Starting tonight at 9:30 PDT, Space X will go live with their pre-launch coverage of a Falcon 9 Launch. The purpose of this launch is to provide a commercial resupply services mission (CRS) to the International Space Station. This is the 9th mission by Space X under NASA’s CRS contract.
When is the launch window?
There are two launch windows this evening. The first window is at 0445 UTC (12:45am EDT, 9:45pm PDT) and another backup window at 0400 UTC on July 20th.
What will the Dragon carry?
The mission will carry almost 5,000 pounds of supplies, equipment and science research (Full list here). The spacecraft will also carry an international docking adaptor that will allow US-build crew vehicles (Boeing’s CS-100 Starliner and SpaceX’s Crew Dragon) to dock at the ISS.
Will there be an experimental landing?
Yes! After the first stage of separation, the Falcon 9 will attempt to land on Landing Zone 1 at Cape Canaveral in Florida. So far, Space X is 3 out of 4 for the year. Landing the first stage is always a challenge though and this one will be no different.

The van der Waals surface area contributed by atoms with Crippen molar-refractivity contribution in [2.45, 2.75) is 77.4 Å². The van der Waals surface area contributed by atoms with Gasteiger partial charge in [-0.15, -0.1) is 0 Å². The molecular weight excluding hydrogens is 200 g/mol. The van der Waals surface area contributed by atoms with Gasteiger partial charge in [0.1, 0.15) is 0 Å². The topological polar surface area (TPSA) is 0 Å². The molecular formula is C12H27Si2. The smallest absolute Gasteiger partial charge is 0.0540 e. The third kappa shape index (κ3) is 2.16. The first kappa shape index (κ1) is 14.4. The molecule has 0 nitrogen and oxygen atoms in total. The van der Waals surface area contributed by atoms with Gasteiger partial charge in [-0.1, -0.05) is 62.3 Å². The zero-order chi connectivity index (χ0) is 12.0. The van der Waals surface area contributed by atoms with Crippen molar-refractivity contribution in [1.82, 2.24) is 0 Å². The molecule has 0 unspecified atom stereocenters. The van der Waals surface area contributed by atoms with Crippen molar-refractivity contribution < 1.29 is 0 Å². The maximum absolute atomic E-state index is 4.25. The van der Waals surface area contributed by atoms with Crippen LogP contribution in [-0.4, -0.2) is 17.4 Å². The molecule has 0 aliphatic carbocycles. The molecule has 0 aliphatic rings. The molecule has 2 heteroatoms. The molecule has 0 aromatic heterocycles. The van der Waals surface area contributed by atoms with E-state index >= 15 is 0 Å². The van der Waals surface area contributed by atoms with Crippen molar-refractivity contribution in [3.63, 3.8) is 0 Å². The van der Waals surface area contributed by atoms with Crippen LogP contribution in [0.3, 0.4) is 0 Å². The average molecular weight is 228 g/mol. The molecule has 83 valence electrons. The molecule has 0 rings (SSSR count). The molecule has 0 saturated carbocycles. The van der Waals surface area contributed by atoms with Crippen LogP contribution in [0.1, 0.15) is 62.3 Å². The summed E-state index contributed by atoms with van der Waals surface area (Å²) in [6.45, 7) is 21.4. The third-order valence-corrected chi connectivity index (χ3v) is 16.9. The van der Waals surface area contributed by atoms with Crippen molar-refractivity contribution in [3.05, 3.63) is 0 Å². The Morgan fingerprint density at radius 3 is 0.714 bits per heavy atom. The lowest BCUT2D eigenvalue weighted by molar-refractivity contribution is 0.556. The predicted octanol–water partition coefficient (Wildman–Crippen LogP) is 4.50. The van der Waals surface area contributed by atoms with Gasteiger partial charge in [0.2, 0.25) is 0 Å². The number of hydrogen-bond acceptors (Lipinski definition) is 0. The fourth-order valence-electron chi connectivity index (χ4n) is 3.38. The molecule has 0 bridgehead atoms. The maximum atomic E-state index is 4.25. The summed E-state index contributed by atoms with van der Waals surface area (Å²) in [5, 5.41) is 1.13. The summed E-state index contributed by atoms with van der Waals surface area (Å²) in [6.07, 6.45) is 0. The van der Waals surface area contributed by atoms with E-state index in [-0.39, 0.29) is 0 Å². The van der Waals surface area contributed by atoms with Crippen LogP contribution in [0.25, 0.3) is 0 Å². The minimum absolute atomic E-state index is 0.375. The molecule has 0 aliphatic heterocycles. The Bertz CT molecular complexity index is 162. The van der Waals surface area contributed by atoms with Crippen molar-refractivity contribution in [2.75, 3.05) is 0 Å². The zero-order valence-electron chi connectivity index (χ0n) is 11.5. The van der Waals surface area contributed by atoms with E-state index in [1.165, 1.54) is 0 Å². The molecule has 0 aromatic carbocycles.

How long will it take the Dragon to get to the ISS?
The Dragon will arrive at the ISS about two days after launch. If all goes according to plan, the module will rendezvous with the ISS. The crew on board the ISS will then use the station’s robotic arm to capture the module and attach it to the station.
When will the Dragon module come home?
The Dragon will stay at the ISS for about a month before returning home. When the Dragon’s mission at the ISS is complete, it will leave the station, then conduct a deorbit burn about 5 hours later. After a 30 minute reentry process, the craft will splash down in the pacific ocean near the coast of Baja California.